Baltimore City Paper

State Senate Threatens to Derail Red Line, Purple Line, and Corridor Cities Transitway

That's not the stated reasoning—that would be testing, again, the viability of a heavy-rail option for the much-needed east-west transit line—but that would be the probable outcome if the

: a full restudy of the Red Line, Purple Line, and Corridor Cities Transitway, three public-transportation projects proposed in Maryland. The House of Delegates rejected the Senate's proposal, but that doesn't mean it's dead.


Understand, a restudy will take years, re-evaluating alternatives will take years, and whatever new fight occurs after will probably take years as well—and it will take money, lots of money the Maryland Transit Administration doesn't have and needs to spend on keeping a strapped transit system's head above water.

Would it be worth it if the MTA restudied a


and it magically dropped in cost by a billion dollars and fell within federal funding guidelines? Sure. The difference between heavy rail (read: subway) and light rail is significant enough that, yeah, we can hold out for a few years. But it won't be cheaper or, even if it was, it won't be cheap enough. As

points out, both the current Red and Purple Line plans are at the cost-effectiveness wire. If the cost for a new subway line were actually lowered, one could only imagine how busted that subway system would likely be. Look at Baltimore's light rail line, for instance, done on the mega-cheap to avoid dealing with federal financing altogether. The reason the line seems to go nowhere is that—just as Baltimore subway advocates are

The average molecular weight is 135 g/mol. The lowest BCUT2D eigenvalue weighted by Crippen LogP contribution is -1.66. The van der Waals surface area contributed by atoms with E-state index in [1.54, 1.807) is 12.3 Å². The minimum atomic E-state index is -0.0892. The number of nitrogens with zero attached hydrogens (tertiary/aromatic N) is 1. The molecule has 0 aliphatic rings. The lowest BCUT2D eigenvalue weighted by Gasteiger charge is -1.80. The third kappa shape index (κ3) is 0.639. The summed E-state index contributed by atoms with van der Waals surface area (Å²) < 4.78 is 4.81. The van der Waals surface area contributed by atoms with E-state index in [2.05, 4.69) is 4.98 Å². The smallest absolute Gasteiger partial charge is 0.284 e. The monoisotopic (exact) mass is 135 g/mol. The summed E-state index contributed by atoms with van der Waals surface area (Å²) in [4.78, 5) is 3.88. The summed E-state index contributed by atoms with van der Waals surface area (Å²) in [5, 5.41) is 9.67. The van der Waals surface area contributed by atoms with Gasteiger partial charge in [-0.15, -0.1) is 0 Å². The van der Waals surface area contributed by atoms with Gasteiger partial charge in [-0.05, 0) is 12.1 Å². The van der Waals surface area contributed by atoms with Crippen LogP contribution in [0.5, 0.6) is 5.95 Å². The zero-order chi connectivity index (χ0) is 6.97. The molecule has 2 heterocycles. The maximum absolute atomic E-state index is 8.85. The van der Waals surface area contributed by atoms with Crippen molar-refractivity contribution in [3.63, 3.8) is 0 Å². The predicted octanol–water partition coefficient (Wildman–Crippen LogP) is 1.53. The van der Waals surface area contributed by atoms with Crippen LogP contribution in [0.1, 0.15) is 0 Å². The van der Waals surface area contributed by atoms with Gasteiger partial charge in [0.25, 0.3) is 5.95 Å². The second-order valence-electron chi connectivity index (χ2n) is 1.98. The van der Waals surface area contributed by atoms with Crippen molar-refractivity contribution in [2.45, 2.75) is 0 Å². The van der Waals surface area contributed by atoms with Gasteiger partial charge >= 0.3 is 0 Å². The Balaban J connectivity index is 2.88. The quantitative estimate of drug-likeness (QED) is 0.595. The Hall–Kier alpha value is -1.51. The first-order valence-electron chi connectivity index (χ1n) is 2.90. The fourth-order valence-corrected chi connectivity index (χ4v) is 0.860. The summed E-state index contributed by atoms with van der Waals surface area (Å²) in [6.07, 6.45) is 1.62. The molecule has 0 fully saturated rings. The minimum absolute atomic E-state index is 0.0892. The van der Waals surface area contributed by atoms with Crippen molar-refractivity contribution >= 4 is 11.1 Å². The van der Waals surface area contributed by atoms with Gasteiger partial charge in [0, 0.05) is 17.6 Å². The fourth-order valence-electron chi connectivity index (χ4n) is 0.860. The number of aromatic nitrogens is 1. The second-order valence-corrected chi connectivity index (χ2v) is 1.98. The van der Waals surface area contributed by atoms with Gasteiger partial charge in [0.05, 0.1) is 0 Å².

for the Red Line—it runs on freight-rail tracks that don't have much ridership around them, instead of building new tracks and lines in places such as Greenspring, Hampden,


, Charles Village, and other locales that could really use a well-placed light rail line. In other words, building a financially feasible subway line in Baltimore in the year 2010 means building a crappy one that runs through the woods.

One might be tempted to blame this desire to restudy the proposed lines on President Obama's

of New Starts funding requirements, which declared that cost-effectiveness would no longer be the single most important element in determining how to distribute transit funds.

Though it does change the priorities somewhat in terms of funding transit-oriented development, it does not mean that transit agencies can go out and spend willy-nilly because it doesn't mean the federal government will fund said projects—such as a properly done heavy-rail Red Line in Baltimore. The pot of money being divvied is the same, and the cost-effectiveness requirement still exists in New Starts funding—it just isn't the dominant consideration anymore.


Transportation projects have to be as cost-effective as ever and that's all there is to it. As Henry Kay, the MTA's Deputy Administrator for Planning and Engineering, told me a few months ago, "It's not in anyone's interest to make the project more expensive."